Bride, Groom and guests look up at the sky during a fireworks display for a wedding

10 tips for great wedding fireworks photography

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People watching fireworks burst in the night sky

So you’ve been asked to take photos of the fireworks at your friends’ wedding. And you’re nervous about getting it right. I’ve often met professional photographers at the displays I have fired over the years who have the same feeling – so don’t worry, you’re not alone.

But follow these 10 basic principles and you will improve your chances of success.

  1. Get the basics right. Our simple guide to fireworks photography is a good place to start. It contains all you need to know to get good results. But on a special request like this you will need to do more.
  2. Stay calm. Don’t drink too much before the display, even though it will probably come at the end of the evening.
Crew setting up firework display

3. Talk to the firers. They will be setting up the display during the wedding reception, and although they will be busy, they should be happy to explain what it is going to happen. This puts you in the prime spot for your project. They may even let you get some pictures of the set up.

4. Find out the plan. The firers can tell you about the timings, the products, the effects, how high the fireworks will be going. And they can tell you where you can stand safely to get the best photos.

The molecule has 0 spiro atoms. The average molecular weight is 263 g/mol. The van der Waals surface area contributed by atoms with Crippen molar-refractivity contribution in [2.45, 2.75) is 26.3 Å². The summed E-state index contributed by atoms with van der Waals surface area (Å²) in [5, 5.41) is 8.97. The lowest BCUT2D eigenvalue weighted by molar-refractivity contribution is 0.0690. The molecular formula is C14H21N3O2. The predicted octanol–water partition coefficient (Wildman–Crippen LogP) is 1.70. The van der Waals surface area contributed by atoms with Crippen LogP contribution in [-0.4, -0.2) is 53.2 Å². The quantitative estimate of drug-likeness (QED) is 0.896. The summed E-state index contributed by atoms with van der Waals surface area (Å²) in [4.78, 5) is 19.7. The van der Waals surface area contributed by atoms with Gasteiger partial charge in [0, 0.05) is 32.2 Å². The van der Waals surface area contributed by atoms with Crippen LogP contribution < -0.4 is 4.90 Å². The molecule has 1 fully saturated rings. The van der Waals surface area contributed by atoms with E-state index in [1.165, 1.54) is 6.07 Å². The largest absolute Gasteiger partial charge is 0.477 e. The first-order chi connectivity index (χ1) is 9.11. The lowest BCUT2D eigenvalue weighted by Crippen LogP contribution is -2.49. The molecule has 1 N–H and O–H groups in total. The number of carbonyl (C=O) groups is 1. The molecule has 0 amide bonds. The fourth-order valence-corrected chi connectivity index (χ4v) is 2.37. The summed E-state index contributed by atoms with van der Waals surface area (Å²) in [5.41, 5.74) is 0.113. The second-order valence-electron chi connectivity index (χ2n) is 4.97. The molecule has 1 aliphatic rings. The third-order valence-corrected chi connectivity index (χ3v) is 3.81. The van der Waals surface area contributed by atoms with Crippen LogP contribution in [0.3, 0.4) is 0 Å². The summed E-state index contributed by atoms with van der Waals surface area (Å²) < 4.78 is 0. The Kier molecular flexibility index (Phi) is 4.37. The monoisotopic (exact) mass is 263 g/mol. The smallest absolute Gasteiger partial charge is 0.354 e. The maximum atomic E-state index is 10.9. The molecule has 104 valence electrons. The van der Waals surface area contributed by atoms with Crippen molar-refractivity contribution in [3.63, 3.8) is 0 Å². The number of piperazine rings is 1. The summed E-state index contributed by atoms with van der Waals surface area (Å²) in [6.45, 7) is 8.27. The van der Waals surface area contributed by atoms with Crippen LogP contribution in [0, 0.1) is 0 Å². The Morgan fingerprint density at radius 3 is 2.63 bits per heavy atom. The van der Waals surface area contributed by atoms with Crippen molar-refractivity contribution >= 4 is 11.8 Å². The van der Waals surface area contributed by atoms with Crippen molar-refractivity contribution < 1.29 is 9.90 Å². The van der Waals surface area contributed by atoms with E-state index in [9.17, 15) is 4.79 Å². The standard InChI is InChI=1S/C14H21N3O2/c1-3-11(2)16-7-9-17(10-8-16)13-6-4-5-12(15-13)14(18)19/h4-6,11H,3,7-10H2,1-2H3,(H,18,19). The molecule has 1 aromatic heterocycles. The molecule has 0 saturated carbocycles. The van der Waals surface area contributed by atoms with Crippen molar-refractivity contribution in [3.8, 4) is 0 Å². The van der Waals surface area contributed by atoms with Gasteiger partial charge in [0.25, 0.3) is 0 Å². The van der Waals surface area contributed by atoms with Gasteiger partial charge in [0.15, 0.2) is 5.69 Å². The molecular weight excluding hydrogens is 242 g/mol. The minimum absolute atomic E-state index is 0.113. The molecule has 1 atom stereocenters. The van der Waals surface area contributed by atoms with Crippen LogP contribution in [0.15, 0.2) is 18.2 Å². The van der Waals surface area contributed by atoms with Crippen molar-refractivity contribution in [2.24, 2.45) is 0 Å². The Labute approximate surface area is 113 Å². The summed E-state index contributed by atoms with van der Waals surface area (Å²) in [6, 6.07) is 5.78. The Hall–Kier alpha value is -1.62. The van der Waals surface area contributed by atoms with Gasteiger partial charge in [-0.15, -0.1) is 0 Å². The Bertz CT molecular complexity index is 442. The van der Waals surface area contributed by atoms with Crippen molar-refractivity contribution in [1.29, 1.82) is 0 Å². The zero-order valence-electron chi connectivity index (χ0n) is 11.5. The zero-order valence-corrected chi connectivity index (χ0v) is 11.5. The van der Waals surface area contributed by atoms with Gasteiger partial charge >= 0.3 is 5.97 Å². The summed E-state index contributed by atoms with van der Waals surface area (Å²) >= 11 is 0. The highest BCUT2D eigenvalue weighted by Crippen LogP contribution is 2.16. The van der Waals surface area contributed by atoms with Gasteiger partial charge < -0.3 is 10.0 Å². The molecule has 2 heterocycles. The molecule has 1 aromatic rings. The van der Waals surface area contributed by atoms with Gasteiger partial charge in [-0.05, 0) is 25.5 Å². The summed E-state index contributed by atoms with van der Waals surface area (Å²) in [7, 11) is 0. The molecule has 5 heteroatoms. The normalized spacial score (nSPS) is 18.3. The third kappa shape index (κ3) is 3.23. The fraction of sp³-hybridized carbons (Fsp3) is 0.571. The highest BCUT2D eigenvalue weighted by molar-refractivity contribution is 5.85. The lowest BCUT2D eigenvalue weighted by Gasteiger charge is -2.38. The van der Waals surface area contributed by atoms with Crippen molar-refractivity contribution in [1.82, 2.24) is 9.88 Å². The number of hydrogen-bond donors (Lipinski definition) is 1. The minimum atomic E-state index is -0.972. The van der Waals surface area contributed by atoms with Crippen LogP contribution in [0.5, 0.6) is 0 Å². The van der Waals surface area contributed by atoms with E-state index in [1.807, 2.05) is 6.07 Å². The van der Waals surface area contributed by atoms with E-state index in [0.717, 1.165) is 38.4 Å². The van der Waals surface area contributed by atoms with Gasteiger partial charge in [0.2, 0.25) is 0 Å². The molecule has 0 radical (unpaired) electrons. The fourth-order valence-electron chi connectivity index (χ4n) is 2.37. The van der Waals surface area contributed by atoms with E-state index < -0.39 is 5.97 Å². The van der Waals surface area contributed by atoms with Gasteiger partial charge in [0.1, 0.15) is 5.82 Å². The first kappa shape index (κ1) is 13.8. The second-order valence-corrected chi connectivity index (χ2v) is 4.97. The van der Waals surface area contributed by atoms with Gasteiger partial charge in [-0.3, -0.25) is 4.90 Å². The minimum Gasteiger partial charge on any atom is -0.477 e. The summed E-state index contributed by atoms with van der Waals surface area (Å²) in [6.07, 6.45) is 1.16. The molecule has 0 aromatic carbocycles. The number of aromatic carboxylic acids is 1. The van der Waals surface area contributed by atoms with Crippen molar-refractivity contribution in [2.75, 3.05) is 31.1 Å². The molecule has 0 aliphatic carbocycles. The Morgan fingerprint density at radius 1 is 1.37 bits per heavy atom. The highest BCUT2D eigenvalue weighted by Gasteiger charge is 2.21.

5. Set yourself up in the best possible position. Get out there before the guests, set up your camera and tripod.

6. Take a few test shots. There won’t be much time once the fireworks begin. So do some tests and check them on the screen before the display starts.

7. Have a small torch. It’s going to be dark, and the buttons on your camera are hard to find in the dark. If you need to make adjustments, you will need to do them quickly.

photo of bride, groom and firework
Bride, groom and fireworks

9. Vary the timings. If you know how to shoot manual exposures and feel confident with them, be prepared to vary the shutter speed as you go along. That way you are “bracketing” your shots and are more likely to get something different and maybe even something really special.

10. Go for the unique shot. Everyone will have their phones out, taking random shots of the fireworks. And some of them will be fine. But you have the chance for something different. The photo at the top of this page was taken by a professional photographer who knew that catching the fireworks themselves was quite tricky. She decided to concentrate on the guests, and especially the bride and groom who were looking up into the sky, surrounded by friends and family, loving the moment. It’s one of the best wedding fireworks photos I have ever seen – and it doesn’t even have any fireworks in it!

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